What Is The Minimum Case Standard for A Micro-ATX Motherboard?

As an Amazon Influencer, we earn from qualifying purchases you might make if you click any of the links on this page.

Micro-ATX, often referred to as mATX, or even mini-ATX, is a subset of the standard ATX form factor developed by Intel.

This form factor has seen several revisions since its debut in 1995 with more and more features being added with each release. A micro-ATX motherboard came as a later standard.

A Micro-ATX Motherboard Will Fit into a Case that Follows What Minimum Standard?

A micro-ATX motherboard will fit any case that follows the ATX 2.1 standard and above, making it the minimum standard.

The ATX 2.1 released in June 2002, is the oldest standard that supports theses micro form factors by default.

A MicroATX board is just a smaller, more compact version of the full-size form factor.

Therefore, any ATX case that can fit its motherboard will fit as a mATX case as well.

MicroATX Motherboard Vs Mini-ITX Motherboards

MicroATX Motherboard Vs Mini-ITX Motherboards
VIA Gallery from Hsintien, Taiwan, CC BY 2.0 <https://creativecommons.org/licenses/by/2.0>, via Wikimedia Commons

Both MicroATX motherboards and mini-ITX are derivatives of the full-size ATX motherboard standard.

They share the same mounting points which allow them to be cross-compatible with each other to a certain degree and can run the same CPU and power supply.

Standard Sizing

The MicroATX standard is one size smaller than full-size ATX boards while the mini-ITX board standard is one size smaller than MicroATX and two sizes smaller than standard ATX motherboards.

A MicroATX board measures in at 9.6 × 8.1 inches, whereas the mini-ITX standard is 6.7 × 6.7 inches.

What Is Included in the Motherboard Form Factors?

mATX Form Factor

Micro form factor boards come with up to 4 PCIe slots, usually 2, but sometimes 4, memory slots and one M.2 slot. Somemodern mATX boards also include a second M.2 slot.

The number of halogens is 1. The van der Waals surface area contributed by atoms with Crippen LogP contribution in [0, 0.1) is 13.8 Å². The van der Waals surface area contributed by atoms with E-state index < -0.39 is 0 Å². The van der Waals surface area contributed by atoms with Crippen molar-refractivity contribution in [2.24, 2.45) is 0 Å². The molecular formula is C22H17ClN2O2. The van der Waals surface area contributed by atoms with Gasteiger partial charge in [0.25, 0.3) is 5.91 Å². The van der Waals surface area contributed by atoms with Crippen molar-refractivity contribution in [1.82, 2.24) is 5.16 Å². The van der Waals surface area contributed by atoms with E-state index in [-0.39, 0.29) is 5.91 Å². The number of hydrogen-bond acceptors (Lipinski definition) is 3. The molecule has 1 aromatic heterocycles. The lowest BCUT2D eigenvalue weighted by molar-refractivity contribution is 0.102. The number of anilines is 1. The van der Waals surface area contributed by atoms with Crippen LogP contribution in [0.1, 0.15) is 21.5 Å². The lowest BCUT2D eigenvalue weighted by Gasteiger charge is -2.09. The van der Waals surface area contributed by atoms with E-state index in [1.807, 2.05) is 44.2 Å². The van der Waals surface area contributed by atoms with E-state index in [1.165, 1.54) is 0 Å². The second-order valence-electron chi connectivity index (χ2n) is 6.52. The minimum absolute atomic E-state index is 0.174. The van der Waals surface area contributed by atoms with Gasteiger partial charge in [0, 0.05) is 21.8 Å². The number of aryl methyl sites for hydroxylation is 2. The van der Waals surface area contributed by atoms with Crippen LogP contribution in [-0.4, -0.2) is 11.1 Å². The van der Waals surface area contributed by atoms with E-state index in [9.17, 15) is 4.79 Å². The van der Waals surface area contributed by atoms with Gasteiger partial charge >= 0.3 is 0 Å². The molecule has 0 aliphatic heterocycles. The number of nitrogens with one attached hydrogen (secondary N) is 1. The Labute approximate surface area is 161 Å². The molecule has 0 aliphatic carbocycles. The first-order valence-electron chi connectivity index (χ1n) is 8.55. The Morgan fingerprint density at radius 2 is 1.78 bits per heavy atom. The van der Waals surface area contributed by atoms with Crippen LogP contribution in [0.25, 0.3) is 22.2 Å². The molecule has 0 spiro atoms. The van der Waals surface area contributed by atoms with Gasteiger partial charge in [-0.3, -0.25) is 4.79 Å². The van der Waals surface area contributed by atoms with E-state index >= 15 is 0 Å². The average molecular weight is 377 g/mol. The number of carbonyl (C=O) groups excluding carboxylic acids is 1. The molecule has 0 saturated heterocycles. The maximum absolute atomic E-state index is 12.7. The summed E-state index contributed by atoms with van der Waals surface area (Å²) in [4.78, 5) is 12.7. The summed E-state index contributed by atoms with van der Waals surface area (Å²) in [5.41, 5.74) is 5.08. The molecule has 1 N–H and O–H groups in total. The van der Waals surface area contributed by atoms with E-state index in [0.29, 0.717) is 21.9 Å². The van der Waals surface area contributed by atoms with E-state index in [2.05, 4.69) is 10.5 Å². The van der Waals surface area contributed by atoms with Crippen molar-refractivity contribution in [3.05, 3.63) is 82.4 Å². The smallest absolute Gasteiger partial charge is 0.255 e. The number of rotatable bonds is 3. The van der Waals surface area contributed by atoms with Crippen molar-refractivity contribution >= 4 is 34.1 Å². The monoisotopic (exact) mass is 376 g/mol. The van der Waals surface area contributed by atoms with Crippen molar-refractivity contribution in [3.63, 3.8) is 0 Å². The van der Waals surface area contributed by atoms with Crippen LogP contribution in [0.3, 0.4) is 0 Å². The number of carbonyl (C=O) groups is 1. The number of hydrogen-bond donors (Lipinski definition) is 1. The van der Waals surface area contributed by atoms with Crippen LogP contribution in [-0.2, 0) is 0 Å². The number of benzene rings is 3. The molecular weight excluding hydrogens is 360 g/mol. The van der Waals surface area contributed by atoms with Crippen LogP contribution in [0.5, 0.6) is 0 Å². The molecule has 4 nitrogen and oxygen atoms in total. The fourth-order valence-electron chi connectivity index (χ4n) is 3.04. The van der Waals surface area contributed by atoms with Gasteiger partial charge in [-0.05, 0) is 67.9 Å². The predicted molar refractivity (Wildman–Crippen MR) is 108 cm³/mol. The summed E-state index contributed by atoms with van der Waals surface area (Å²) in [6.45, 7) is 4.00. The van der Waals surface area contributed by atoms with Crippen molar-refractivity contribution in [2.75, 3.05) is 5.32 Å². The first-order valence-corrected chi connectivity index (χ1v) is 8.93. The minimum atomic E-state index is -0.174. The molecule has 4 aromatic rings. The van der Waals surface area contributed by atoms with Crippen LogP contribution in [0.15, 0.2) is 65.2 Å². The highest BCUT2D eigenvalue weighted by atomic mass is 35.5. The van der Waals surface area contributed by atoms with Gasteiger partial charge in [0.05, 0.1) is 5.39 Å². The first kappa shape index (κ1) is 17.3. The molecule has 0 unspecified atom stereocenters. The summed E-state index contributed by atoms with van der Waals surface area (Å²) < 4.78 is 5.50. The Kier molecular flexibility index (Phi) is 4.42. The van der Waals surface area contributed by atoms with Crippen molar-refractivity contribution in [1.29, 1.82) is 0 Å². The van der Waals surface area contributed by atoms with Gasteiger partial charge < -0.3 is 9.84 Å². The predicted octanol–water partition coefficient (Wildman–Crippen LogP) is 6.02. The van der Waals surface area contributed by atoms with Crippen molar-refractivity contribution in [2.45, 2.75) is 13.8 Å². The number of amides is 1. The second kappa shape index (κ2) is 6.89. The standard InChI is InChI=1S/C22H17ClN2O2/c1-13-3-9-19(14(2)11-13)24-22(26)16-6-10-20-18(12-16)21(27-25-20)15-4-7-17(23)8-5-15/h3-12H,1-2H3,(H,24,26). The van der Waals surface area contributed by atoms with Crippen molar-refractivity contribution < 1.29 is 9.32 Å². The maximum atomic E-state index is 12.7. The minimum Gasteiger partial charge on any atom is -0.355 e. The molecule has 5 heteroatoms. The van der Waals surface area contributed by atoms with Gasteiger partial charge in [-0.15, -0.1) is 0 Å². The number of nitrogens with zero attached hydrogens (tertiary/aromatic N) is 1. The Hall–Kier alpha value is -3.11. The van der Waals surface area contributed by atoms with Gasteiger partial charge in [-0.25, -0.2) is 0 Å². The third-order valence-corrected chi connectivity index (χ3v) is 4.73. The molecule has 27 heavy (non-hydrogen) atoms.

mini-ITX Form Factor

Mini-ITX is a lot more restricted comparatively. It can only include 1 PCIe slot and 2 memory slots.

Plus, there is literally no space on the PCB for a second M.2 slot, so it just has one.

There are also small differences in power connector options, options for cables, and overall cooling performance.

Will A Micro-ATX Motherboard Fit into a Case for an ATX?

A Micro-ATX Motherboard will fit into an ATX Case. An ATX case come with a lot of mounting holes, 9 of which are outfitted with standoffs.

These nine are used by full-size motherboards with this form factor. Whereas, usually, only 8 of them are needed to connect the pins of MicroATX boards.

Micro-ATX Case and Motherboards Backward Compatibility

The Micro ATX spec was explicitly designed to be backward compatible with ATX.

The mounting points used in the mATX spec are a subset of those used in full-size ATX cases which enables them to be backward compatible.

That’s why any PC cases that are designed to fit ATX boards should also support MicroATX and mini-ITX motherboards without any modding necessary. This is true for Intel and AMD motherboards.


The ATX standard has gone through many updates since its inception in the 90s. From graphics card updates to better cooling for all your computer parts, this form factor is truly that one to live up to. ATX remains the de facto standard for computers manufacturers to follow.


What Cases Will a MATX Motherboards Fit Into?

Any computer case designed with a full-size ATX spec should fit a mATX motherboard. Some SFF cases are also compatible with MicroATX boards but they likely won’t take a full-sized power supply.

Can a MicroATX Fit in a Mid Tower case?

Mid-tower Cases are designed to fit both standard ATX and every other form factor standard below it, which includes MicroATX. So a Micro-ATX motherboard will fit a mid-tower case.

Can a MicroATX Fit in a Full Tower?

Full tower cases are generally meant for larger builds that use Extended ATX components. But, modern, maximum size tower cases should easily fit micro-ATX motherboards because the mounting points are positioned identically.

Konstantinos Chiotis
Latest posts by Konstantinos Chiotis (see all)

Leave a Comment